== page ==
Monday, November 4, 2013

The Impact of Deception and Disguise on the Skill of Anticipation in Beach Volleyball

The skill of anticipation is an important component of expertise in sports.  The delay occasioned by our perceptual system while processing information means athletes in fast-moving sports need to make advance[1] predictive judgments in order to prepare and execute appropriate motor responses to their opponent's tactics.[2] 

The dynamics of beach volleyball and the conditions in which it is played make early reads and motoric preparation essential if an athlete is to have success.  The speed at which the ball is attacked,[3] the size of the area to be defended,[4] and conditions that impair players' vision[5], slow their foot-speed[6], and heavily tax their energy systems,[7] combine to place a premium on the ability to predict behavior from the earliest onset of movement.  Anticipation under pressure is one of the premier skills distinguishing elite from novice beach volleyball athletes.

Perceptual Motor Skills

One of the ways skilled athletes are able to make correct predictions is through advance cue utilization -- a process of using information from an opponent’s bodily movements to anticipate what she is likely to do.[8]  An attacking hand behind the head, a slowed approach, an un-raised elbow, even a blocker's stance, can have meaning to an experienced opponent and betray the intent of the athlete whose conduct is on display.
As it turns out, skilled athletes regularly outperform novices in anticipating developing actions because skilled athletes are better at utilizing information gleaned from their opponents.[9]  And it's not that elite performers have superior vision or even advanced reaction times that explain their predictive abilities.[10]  Rather, experts make better predictions because they’re able to draw more meaning from the body kinematics of other players in the game.[11]. 
So if experts are better at reading the cues of others players does that advantage extend to discriminating opponent's deceptive intentions?

Despite the ubiquity of deception in sports, and its primacy as a tactic in beach volleyball, the impact of deception on the anticipatory skills of advanced athletes has only recently garnered scientific attention. 
Deception in Sports

Athletes regularly use deceptive movement for competitive advantage.  Tactical deception takes two basic forms – attempts made by players to hide information (disguise) and attempts made by players to offer false information (deception).[12] The former is used to delay an opponent’s decision by hiding cues of the actor’s intent.  The latter is aimed at providing deliberately false cues to induce an erroneous response.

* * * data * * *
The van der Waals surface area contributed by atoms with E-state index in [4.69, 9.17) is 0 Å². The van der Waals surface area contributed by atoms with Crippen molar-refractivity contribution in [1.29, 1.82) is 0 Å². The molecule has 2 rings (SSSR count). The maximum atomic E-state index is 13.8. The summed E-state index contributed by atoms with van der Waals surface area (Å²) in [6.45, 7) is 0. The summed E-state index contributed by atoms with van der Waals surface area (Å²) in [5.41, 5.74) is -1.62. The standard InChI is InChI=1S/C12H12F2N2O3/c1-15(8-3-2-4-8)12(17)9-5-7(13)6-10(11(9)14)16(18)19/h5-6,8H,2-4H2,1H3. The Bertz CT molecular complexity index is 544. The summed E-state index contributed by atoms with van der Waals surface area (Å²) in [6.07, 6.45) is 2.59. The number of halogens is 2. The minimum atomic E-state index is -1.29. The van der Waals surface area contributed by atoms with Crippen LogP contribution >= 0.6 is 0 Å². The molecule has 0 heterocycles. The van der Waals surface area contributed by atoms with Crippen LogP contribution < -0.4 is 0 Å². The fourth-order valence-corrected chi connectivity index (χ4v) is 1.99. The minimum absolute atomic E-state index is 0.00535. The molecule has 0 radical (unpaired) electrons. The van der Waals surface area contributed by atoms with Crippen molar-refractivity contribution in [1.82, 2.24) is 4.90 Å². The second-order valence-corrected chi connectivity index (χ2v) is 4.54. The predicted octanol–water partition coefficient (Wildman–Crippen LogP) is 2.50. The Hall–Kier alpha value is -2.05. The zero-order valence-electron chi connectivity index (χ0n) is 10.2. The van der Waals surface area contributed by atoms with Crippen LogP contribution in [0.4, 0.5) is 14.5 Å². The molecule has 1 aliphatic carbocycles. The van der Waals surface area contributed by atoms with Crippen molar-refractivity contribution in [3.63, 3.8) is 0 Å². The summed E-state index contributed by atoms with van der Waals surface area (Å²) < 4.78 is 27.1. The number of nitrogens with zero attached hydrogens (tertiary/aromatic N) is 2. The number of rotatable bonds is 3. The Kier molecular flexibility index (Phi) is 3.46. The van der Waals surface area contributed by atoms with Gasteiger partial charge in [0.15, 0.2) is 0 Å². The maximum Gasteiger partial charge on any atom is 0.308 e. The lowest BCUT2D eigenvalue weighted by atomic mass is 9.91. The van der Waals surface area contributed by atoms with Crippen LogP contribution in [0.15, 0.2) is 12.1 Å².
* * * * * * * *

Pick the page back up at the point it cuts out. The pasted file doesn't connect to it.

The Art of Deception in Beach Volleyball

If deception is prevalent in sports it is everywhere on the beach.  Blockers lean one way and dive another; defenders feign covering the cross-court and run to the line; and attackers deliberately approach one direction and then hit the other way.  Even an early position in serve receive can be a ploy to induce a desired serve location.  Beach volleyball players regularly use their bodies as instruments of deception by feigning their intent through deliberately false cues.[13]

So all of this tactical deception returns us to an important question.  Are skilled athletes more or less susceptible to deception than their less skilled counterparts?

It might be predicted that the experienced athletes’ superiority in utilizing advance cues extends to their ability to detect deception in an opponent.  In this view, elite players would be less susceptible to deception and respond better to it than novices.  On the other hand, experts could be more susceptible than novices because novices draw less meaning from kinematics and so may suffer less when they are disguised or feigned.

With important implications for technical and tactical training, the impact of deception on anticipation in beach volleyball is a topic worthy of considerable attention and will further be explored in subsequent parts.

Part II will summarize the research in this area and apply it to common tactics in beach volleyball.  Part III will examine the role of motor and perceptual skill in the underlying process of detecting deception from the cues of opponents.  It is expected that greater knowledge of how anticipatory judgments are made in the sport will assist coaches to teach tactics for competitive advantage.